As you all know, I have a problem. A problem that the majority of my readers can’t relate to, but the majority of the world likely can.
I don’t have running water in my home.
Neither in, NOR out. But I’m working on it.
I returned to the cold, dark, dirty confines of the crawlspace under the sauna, and dismantled all of my lovely ABS pipes.
Grandpa used my sledge hammer and a piece of pipe to drive the existing pipe back into the sauna, opening up a larger hole in my footings.
Upon closer examination, I noticed that the electrical cord that connected the generator to the cabin had broken exterior insulation, so I replaced it altogether.
I brought my pipes up into the sauna, where I covered them in insulation. I then replaced the four foot final length with a six foot one, to ensure that the drain water would not be exposed until it was beyond the footings of the sauna.
We thawed out the places where the existing pipes were frozen and then replaced everything. I poured a few cups of hot water through, watching it emerge outside, and we declared victory.
The big observation we made was that there was a fair amount of water in the frozen pipes, even though after the last sauna, we had seen water flowing through the pipe at the end of the sauna. Where did the water come from after we left?
As unlikely as it seemed, it must have been water that was still slowly trickling down the drain from the floor. We instituted a new “sweep the floor after sauna” and “plug the drains after sauna” policy immediately, to just as immediate results. The morning after our last sauna, I checked the outside drain pipe and could only find a small trace of ice in it – success! (?)
This renewed effort had two results – it has encouraged me to try the same thing in the cabin to allow us to drain water there (We’re currently schlepping buckets that are kept under the sink) – and I also pulled the washing machine out of the sauna and brought it into the cabin to thaw out.
We have spent the past couple of months doing laundry VERY sparingly over at Mummu’s, or at the laundromat in town. Mummu’s washing machine/dryer finally threw in the towel a few weeks ago, an event we feel at least partially responsible for because we obviously increased the laundry load on it in recent times. While Mummu let me help Grandpa install the new washer/dryer, she declined our offer of helping to pay for it.
In any case, the Panda had lain dormant for the past two or three months in weather ranging between twenty and thirty below. The most significant fear was for the fact that it had done this with a bit of water in the bottom that didn’t get pumped out before our final freeze-up.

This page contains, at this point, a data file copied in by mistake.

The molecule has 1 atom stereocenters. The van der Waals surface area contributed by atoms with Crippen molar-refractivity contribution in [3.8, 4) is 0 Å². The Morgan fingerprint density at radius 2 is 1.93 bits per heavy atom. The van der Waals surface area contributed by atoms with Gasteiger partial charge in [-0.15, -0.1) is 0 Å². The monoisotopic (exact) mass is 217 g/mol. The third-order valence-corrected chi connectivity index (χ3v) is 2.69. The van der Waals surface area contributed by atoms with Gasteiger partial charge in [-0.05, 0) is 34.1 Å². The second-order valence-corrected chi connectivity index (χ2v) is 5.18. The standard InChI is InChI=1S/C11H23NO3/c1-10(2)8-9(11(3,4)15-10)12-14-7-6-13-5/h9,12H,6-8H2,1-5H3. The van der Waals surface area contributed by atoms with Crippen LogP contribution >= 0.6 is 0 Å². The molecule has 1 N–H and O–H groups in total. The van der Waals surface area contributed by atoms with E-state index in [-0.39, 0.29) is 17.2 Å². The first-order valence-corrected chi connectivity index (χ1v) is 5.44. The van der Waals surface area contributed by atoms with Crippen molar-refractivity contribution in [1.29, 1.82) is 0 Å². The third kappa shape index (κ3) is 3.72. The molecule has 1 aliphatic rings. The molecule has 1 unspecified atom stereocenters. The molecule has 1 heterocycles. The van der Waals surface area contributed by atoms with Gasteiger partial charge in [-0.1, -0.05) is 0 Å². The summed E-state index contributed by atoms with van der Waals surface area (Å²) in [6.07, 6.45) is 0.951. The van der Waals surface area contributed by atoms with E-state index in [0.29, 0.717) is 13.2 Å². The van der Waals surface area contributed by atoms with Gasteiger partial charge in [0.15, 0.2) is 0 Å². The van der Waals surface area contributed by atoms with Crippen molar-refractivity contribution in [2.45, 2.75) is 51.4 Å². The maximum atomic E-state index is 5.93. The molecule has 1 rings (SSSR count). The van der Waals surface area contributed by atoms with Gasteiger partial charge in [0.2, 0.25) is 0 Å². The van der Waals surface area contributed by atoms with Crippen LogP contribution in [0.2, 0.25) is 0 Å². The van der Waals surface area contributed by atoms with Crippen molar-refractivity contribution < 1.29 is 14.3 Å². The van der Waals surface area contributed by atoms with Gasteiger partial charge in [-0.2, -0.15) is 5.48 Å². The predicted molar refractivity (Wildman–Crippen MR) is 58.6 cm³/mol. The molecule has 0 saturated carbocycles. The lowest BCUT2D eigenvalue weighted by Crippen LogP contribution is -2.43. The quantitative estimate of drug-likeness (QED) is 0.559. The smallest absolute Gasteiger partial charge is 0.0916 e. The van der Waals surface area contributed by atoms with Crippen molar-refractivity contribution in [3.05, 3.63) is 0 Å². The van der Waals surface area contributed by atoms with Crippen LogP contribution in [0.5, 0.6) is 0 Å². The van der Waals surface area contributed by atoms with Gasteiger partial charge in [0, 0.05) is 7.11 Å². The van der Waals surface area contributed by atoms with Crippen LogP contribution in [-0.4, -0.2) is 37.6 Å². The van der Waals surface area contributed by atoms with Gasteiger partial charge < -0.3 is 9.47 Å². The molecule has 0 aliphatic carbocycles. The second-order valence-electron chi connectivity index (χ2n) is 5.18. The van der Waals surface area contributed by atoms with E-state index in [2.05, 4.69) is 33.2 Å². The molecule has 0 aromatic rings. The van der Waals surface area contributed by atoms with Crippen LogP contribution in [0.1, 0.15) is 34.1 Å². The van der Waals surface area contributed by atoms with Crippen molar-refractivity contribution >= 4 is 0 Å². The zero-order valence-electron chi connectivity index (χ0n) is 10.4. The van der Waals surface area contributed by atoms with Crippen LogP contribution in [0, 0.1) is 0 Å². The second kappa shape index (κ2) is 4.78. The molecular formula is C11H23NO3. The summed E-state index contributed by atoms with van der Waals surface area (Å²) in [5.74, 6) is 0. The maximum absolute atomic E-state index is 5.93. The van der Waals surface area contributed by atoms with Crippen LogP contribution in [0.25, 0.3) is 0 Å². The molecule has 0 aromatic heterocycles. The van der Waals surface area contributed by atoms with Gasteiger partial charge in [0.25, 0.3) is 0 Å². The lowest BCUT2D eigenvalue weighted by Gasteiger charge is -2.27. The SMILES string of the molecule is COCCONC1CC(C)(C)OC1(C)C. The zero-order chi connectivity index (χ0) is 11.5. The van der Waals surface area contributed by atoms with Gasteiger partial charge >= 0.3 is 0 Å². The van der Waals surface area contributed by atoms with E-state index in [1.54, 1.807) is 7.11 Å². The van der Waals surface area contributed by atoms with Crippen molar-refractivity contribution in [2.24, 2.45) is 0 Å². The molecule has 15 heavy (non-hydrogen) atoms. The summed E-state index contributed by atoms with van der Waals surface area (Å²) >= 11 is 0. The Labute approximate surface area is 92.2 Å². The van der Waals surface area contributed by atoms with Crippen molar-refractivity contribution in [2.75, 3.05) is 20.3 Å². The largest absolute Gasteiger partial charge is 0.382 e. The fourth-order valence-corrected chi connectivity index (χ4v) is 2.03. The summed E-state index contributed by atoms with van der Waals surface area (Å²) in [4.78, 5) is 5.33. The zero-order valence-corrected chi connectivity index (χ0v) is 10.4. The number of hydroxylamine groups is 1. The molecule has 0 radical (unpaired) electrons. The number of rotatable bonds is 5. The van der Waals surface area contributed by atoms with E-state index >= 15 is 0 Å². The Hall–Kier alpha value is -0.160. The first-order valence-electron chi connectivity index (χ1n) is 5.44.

Fearful that the agitator motor or spinning motor or pump had been damaged by the freeze, or perhaps the base had cracked under the pressure, we observed the washing machine closely as it thawed out; prepared to relegate it to the outdoors if water began leaking onto the floor.
The washer held and so with some trepidation, I poured in a pail of water, some pairs of socks and underwear, and some soap nuts. I twisted the dial, and low and behold – agitation!
After six minutes (the amount of time I usually select, although the Panda timer can go up to fifteen), I switched it to drain (with the outlet hose in the now empty pail I had used to fill it), and some dirty, foamy water began pumping out and into the pail! Success!
Finally, after a quick trip to the sauna to retrieve the plastic disc you put on top of the clothes in the spinner, I transferred everything to the spin side and set that for two more minutes of spinning. This went as normal, although I think I agree with one amazon reviewer who suggested that after being “broken in”, the spinner doesn’t quite remove as much water as it does the first few times it is used. The clothes still come out as dry as you would expect from a traditional washing machine’s spin cycle, but they didn’t seem as amazingly dehumidified as the first time I tried it.
In any case, I have to admit to being really impressed that this little machine could have been as abused as it was, and it still came back without missing a beat.
For the remainder of this winter, I believe we’ll keep it in the cabin. It will likely be more convenient this way. I’m not sure where it will wind up for the future, but wherever it is, it currently is on track to have a special place in my heart.